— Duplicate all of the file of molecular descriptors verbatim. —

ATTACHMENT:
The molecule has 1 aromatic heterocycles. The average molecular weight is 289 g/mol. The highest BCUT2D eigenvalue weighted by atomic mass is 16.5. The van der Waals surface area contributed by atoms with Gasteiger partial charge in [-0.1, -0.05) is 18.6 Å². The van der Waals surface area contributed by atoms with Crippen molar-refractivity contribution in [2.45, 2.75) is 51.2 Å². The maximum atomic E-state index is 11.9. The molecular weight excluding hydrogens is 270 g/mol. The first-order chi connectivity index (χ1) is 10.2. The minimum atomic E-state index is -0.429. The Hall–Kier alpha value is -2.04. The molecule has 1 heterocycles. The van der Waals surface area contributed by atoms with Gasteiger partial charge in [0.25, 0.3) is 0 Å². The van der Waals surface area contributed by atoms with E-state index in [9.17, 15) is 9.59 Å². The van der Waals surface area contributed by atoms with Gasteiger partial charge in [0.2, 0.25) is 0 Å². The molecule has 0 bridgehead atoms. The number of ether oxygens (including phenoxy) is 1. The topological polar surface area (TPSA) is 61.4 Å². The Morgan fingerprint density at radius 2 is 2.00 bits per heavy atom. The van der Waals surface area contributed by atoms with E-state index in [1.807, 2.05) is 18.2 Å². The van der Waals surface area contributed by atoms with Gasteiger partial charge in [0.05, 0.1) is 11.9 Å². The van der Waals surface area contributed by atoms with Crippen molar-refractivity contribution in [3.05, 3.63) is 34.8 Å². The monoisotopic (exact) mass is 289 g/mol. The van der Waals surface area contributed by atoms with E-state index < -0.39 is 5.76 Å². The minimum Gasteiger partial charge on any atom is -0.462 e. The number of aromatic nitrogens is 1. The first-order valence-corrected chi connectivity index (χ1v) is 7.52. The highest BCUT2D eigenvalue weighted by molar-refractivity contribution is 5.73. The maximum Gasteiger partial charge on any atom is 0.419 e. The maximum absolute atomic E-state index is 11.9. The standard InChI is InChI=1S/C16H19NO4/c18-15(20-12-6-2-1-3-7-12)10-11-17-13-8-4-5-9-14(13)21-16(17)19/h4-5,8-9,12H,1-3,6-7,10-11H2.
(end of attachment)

The molecule has 1 aromatic heterocycles. The average molecular weight is 289 g/mol. The highest BCUT2D eigenvalue weighted by atomic mass is 16.5. The van der Waals surface area contributed by atoms with Gasteiger partial charge in [-0.1, -0.05) is 18.6 Å². The van der Waals surface area contributed by atoms with Crippen molar-refractivity contribution in [2.45, 2.75) is 51.2 Å². The maximum atomic E-state index is 11.9. The molecular weight excluding hydrogens is 270 g/mol. The first-order chi connectivity index (χ1) is 10.2. The minimum atomic E-state index is -0.429. The Hall–Kier alpha value is -2.04. The molecule has 1 heterocycles. The van der Waals surface area contributed by atoms with Gasteiger partial charge in [0.25, 0.3) is 0 Å². The van der Waals surface area contributed by atoms with E-state index in [9.17, 15) is 9.59 Å². The van der Waals surface area contributed by atoms with Gasteiger partial charge in [0.2, 0.25) is 0 Å². The molecule has 0 bridgehead atoms. The number of ether oxygens (including phenoxy) is 1. The topological polar surface area (TPSA) is 61.4 Å². The Morgan fingerprint density at radius 2 is 2.00 bits per heavy atom. The van der Waals surface area contributed by atoms with E-state index in [1.807, 2.05) is 18.2 Å². The van der Waals surface area contributed by atoms with Gasteiger partial charge in [0.05, 0.1) is 11.9 Å². The van der Waals surface area contributed by atoms with Crippen molar-refractivity contribution in [3.05, 3.63) is 34.8 Å². The monoisotopic (exact) mass is 289 g/mol. The van der Waals surface area contributed by atoms with E-state index < -0.39 is 5.76 Å². The minimum Gasteiger partial charge on any atom is -0.462 e. The number of aromatic nitrogens is 1. The first-order valence-corrected chi connectivity index (χ1v) is 7.52. The highest BCUT2D eigenvalue weighted by molar-refractivity contribution is 5.73. The maximum Gasteiger partial charge on any atom is 0.419 e. The maximum absolute atomic E-state index is 11.9. The standard InChI is InChI=1S/C16H19NO4/c18-15(20-12-6-2-1-3-7-12)10-11-17-13-8-4-5-9-14(13)21-16(17)19/h4-5,8-9,12H,1-3,6-7,10-11H2.